Nothing's worse than delays when you're waiting for a hot new gadget. Just ask the tens of thousands of people who queued up all night for the PlayStation 3 when it made its global debut here in Japan on 11 November. The console had originally been due out in the early part of the year but was held up by several problems. Judging by the lack of stock in stores, it's still difficult for people who want one to do so before the end of the year holidays.

So it's nice to see Panasonic living up to the promise it made at this year's Ceatec show with the HDC-SD1 camcorder. This small-size HD (high-definition) video camera records straight to an SD card. If you hate dealing with tapes but want home movies in HD glory this might be just the thing… if you can afford it. By comparison, you could pick up three PlayStation 3 consoles for the price of this camcorder, assuming you can get your hands on them!

Panasonic HD Camcorder

The HDC-SD1 from Matsushita (Panasonic) records AVCHD-format video directly to an SD (Secure Digital) memory card. A 4GB memory card, which costs around $200 (£100), can accommodate about 90 minutes of video when recorded at 6Mbps. The video is 1,080i (1,080 horizontal lines, interlaced scanning), which is just below the 1,080p (progressive scanning) system judged to be the highest of several video quality levels that fall within the high-definition bracket. It also has a 3CCD (charge-coupled device) sensor behind the lens. It goes on sale in Japan in December for ¥180,000 (£780) with a bundled 4GB card. Overseas launch plans have not been announced.

Kenwood Media Keg

Kenwood's Media Keg provides yet more evidence that music players will get smaller and smaller until we can't see them anymore. The device, which has the snappy HD10GB7 model name, contains a 10GB hard-disk drive, measures just 44mm by 62 mm by 17 mm, and weighs 78g. It has a 1.5in OLED (organic light emitting diode) display on its front with a small keypad positioned directly under the display. You can play MP3, WAV and Windows Media audio files including those with Windows Media DRM10 digital rights management. It will go on sale in Japan in early December for around ¥40,000 (£175) and while no international launch plans have been announced, the on-screen menu supports Japanese, English, French, Italian, German, Dutch and Spanish.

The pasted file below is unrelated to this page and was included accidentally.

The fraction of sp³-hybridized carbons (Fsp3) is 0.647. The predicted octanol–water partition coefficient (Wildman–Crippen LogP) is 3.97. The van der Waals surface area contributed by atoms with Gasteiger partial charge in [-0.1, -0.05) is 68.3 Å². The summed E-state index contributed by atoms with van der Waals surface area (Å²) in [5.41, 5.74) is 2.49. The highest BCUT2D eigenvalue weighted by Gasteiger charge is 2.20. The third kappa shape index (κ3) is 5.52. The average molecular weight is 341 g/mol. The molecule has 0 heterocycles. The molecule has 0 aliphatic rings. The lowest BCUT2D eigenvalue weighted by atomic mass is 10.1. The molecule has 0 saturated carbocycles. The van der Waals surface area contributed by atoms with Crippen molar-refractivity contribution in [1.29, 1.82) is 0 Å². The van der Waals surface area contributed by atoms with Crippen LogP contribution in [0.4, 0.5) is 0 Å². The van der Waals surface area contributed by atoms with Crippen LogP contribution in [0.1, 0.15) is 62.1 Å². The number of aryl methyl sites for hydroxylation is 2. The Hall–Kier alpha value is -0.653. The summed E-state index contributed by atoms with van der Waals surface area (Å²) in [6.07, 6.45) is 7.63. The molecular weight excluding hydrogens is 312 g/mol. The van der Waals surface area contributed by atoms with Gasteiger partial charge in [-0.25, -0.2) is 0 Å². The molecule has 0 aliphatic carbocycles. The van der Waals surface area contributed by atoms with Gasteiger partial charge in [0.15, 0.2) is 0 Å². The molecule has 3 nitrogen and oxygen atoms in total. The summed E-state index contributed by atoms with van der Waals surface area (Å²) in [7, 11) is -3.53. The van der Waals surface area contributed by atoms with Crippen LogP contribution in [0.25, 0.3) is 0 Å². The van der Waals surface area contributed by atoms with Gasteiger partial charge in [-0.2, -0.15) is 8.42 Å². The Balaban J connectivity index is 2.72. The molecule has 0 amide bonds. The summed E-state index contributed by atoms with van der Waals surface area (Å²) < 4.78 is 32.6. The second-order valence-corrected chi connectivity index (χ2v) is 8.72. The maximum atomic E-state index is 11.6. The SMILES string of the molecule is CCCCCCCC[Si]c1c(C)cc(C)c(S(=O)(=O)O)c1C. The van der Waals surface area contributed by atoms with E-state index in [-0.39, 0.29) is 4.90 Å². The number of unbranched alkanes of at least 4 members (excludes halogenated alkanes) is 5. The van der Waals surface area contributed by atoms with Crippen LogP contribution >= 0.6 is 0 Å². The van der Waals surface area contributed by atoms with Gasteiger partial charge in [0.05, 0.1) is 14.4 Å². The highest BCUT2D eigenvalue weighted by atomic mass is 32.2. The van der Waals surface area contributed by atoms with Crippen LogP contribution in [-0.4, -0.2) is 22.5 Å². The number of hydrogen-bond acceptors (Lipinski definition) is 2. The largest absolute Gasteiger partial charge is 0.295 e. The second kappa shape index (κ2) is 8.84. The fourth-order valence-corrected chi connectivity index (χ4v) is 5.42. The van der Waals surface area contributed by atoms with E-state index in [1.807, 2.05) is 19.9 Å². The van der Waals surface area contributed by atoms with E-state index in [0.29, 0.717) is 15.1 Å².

TurboLinux Wizpy

TurboLinux, perhaps best known for its Linux operating system, has a new MP3 player that’s sure to interest geeks everywhere. The Wizpy does all the kinds of things you'd expect from a music player these days - MP3, AAC, Ogg, JPEG images and Divx videos - and has a surprise: a partition with an install of the TurboLinux Fuji operating system. This means you can hook this up to a PC's USB port and boot into Linux and access installed applications. TurboLinux advertises it as your own OS in the palm of your hand and it certainly looks that way- the device weighs just 60 grams, which makes it lighter than most cell phones. The Wizpy will be out in Japan in February with no word yet on availability in other markets. There's no word yet on price.

Toshiba 8GB SD Card

Hot on the heels of Panasonic's SD Card camcorder (see above) comes word from Toshiba that it will soon begin selling an 8GB high-speed SD (Secure Digital) memory card. The card will be available in January and supports the 'class 4' high-speed data writing specification. Toshiba's new card should be able to hold about three hours of high-definition video from the Panasonic camcorder. The card will cost about ¥40,000 (£175) in Japan. It will go on sale in Japan, North America and Europe in early January.

IOData Bath-proof HDD

So, you're in the tub and have an urgent need to back-up data? Not to worry, IOData Device's latest hard-disk drive is just the thing. There's a 1in hard-disk drive inside the case, which is waterproof and shockproof to one metre. Connection is via USB 2.0. There are two versions, one with 8GB capacity and one with 12GB capacity, and both will be available in Japan in mid-December for ¥15,700 and ¥21,000 respectively.

R&D Corner: Samsung develops thinnest LCD

Holding out the promise of even thinner cell phones, Samsung said it has developed a LCD screen that’s no thicker than a credit card. The panel is 0.82mm thick and means, according to the company, that manufacturers will be able to trim up to 2.4 mm from the thickness of a cell phone. That's good news for consumers looking for slimmer and sleeker handsets. The LCD panel should be in production in the second half of 2007 so will likely turn-up in cell phones late next year or in 2008.